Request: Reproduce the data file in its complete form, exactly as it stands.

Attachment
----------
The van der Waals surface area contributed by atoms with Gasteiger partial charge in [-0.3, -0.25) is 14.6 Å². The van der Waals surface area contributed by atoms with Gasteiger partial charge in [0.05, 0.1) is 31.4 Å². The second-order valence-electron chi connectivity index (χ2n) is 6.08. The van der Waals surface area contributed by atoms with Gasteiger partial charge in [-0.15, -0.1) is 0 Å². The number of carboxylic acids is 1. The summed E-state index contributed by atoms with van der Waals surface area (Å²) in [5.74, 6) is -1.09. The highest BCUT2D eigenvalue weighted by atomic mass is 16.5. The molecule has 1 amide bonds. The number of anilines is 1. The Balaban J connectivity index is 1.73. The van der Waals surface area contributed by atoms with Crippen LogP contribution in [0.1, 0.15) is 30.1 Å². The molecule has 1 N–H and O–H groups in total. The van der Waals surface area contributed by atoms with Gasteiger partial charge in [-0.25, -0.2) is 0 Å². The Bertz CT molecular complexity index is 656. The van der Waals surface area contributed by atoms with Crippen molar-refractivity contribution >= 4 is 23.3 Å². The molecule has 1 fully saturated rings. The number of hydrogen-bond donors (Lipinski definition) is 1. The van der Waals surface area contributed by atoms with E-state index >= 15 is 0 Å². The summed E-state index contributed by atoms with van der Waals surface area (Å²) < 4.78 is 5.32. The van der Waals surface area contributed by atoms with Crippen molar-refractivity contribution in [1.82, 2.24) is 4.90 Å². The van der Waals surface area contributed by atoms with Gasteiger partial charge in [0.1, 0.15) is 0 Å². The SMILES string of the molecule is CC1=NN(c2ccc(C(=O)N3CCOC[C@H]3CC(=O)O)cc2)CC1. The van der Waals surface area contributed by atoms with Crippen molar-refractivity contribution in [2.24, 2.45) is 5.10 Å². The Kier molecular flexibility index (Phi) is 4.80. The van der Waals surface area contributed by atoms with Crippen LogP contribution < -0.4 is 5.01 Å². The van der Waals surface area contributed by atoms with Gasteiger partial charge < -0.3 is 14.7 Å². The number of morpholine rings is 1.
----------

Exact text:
The van der Waals surface area contributed by atoms with Gasteiger partial charge in [-0.3, -0.25) is 14.6 Å². The van der Waals surface area contributed by atoms with Gasteiger partial charge in [0.05, 0.1) is 31.4 Å². The second-order valence-electron chi connectivity index (χ2n) is 6.08. The van der Waals surface area contributed by atoms with Gasteiger partial charge in [-0.15, -0.1) is 0 Å². The number of carboxylic acids is 1. The summed E-state index contributed by atoms with van der Waals surface area (Å²) in [5.74, 6) is -1.09. The highest BCUT2D eigenvalue weighted by atomic mass is 16.5. The molecule has 1 amide bonds. The number of anilines is 1. The Balaban J connectivity index is 1.73. The van der Waals surface area contributed by atoms with Crippen LogP contribution in [0.1, 0.15) is 30.1 Å². The molecule has 1 N–H and O–H groups in total. The van der Waals surface area contributed by atoms with Gasteiger partial charge in [-0.25, -0.2) is 0 Å². The Bertz CT molecular complexity index is 656. The van der Waals surface area contributed by atoms with Crippen molar-refractivity contribution >= 4 is 23.3 Å². The molecule has 1 fully saturated rings. The number of hydrogen-bond donors (Lipinski definition) is 1. The van der Waals surface area contributed by atoms with E-state index >= 15 is 0 Å². The summed E-state index contributed by atoms with van der Waals surface area (Å²) < 4.78 is 5.32. The van der Waals surface area contributed by atoms with Crippen molar-refractivity contribution in [1.82, 2.24) is 4.90 Å². The van der Waals surface area contributed by atoms with Gasteiger partial charge in [0.1, 0.15) is 0 Å². The SMILES string of the molecule is CC1=NN(c2ccc(C(=O)N3CCOC[C@H]3CC(=O)O)cc2)CC1. The van der Waals surface area contributed by atoms with Crippen molar-refractivity contribution in [2.24, 2.45) is 5.10 Å². The Kier molecular flexibility index (Phi) is 4.80. The van der Waals surface area contributed by atoms with Crippen LogP contribution < -0.4 is 5.01 Å². The van der Waals surface area contributed by atoms with Gasteiger partial charge < -0.3 is 14.7 Å². The number of morpholine rings is 1.